icon bookmark-bicon bookmarkicon cameraicon checkicon chevron downicon chevron lefticon chevron righticon chevron upicon closeicon v-compressicon downloadicon editicon v-expandicon fbicon fileicon filtericon flag ruicon full chevron downicon full chevron lefticon full chevron righticon full chevron upicon gpicon insicon mailicon moveicon-musicicon mutedicon nomutedicon okicon v-pauseicon v-playicon searchicon shareicon sign inicon sign upicon stepbackicon stepforicon swipe downicon tagicon tagsicon tgicon trashicon twicon vkicon yticon wticon fm

Islamist fear: France to try ‘terrorist camp’ visitors?

Islamist fear: France to try ‘terrorist camp’ visitors?
The French government has drafted a law to prosecute citizens suspected of attending Islamist militant camps abroad. Authorities will also be able to eavesdrop on the online activities of “potential terrorists”.

France’s new socialist government outlined the hardline measures in a draft bill six months after extremist Mohamed Merah gunned down seven people, including three Jewish children in front of a school in Toulouse.

If the legislation is passed by parliament, citizens suspected of having committed terrorist activity outside of France will be taken into custody for questioning and possible trial, whereas before this was only possible if suspects were on French soil.

Spokesperson for President Francois Hollande’s government Najat Vallaud-Belkacaem said that they expected to pass the bill before the end of this year. She stressed in a press statement that the “terrorist threat remains at a very high level in France.”"We have laws in place that allow that keep tabs on pedophiles abroad, but not for potential terrorists. We must ensure that we take the same action against them as pedophiles and sex tourists," commented an intelligence specialist on Tuesday to AFP.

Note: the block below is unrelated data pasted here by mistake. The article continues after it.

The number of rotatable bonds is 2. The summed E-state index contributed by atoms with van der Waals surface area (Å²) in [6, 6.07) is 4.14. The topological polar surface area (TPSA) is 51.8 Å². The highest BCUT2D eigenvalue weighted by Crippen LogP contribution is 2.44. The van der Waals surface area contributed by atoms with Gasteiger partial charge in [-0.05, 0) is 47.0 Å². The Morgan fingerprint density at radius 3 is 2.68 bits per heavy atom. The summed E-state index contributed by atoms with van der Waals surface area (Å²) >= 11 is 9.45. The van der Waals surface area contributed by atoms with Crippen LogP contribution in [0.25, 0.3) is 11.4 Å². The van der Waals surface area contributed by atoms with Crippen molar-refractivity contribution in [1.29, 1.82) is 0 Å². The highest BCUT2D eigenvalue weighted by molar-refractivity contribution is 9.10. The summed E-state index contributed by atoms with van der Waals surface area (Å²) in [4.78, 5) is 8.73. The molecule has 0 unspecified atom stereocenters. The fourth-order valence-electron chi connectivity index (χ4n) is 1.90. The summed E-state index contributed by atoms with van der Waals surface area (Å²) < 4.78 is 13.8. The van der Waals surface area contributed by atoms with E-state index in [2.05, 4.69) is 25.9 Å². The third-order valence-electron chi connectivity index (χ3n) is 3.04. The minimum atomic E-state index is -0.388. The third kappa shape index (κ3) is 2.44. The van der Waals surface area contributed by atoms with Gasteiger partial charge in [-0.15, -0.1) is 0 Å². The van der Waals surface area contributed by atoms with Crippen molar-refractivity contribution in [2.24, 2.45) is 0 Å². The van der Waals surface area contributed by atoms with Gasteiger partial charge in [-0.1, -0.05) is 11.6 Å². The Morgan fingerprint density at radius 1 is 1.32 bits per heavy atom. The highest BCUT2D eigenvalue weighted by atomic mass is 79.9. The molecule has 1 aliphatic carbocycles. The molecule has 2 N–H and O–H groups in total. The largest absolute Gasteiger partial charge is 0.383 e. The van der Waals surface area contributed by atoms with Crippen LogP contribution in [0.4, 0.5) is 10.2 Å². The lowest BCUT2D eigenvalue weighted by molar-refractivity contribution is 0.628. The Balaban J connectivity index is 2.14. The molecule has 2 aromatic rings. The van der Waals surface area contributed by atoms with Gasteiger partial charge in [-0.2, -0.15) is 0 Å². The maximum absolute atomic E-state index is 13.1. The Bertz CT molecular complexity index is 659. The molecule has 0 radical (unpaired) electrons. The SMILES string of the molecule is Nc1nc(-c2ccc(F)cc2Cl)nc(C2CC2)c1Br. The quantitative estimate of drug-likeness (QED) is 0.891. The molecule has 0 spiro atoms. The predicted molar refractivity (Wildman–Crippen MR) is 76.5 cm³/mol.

The bill also looks set to extent special measures that allow police access to private communications that were due to expire at the end of 2012. The law would extend these powers until 2015 with the possibility of a vote to make them permanent.

"The terrorist threat remains high-level in France," said a government statement on the new legislation. "It is essential that we can detect when people, collectively or individually, embark on the road to radicalization and terrorist violence."

French police came under fire following Merah’s shooting spree six months ago for failing to act on intelligence dating back to 2009 that linked the gunman to foreign Islamist groups.

The then-Interior Minister Claude Gueant fought off criticism on the basis that the French police were only authorized to arrest an individual who had committed crimes on French territory and as such were not within their rights to take Merah into custody prior to the killings.

French intelligence indicates that there are currently several dozen citizens in the tribal border regions between Pakistan and Afghanistan who fight or train with terrorist organizations. The authorities aim to locate these individuals and place them under government surveillance.

Dear readers and commenters,

We have implemented a new engine for our comment section. We hope the transition goes smoothly for all of you. Unfortunately, the comments made before the change have been lost due to a technical problem. We are working on restoring them, and hoping to see you fill up the comment section with new ones. You should still be able to log in to comment using your social-media profiles, but if you signed up under an RT profile before, you are invited to create a new profile with the new commenting system.

Sorry for the inconvenience, and looking forward to your future comments,

RT Team.

Podcasts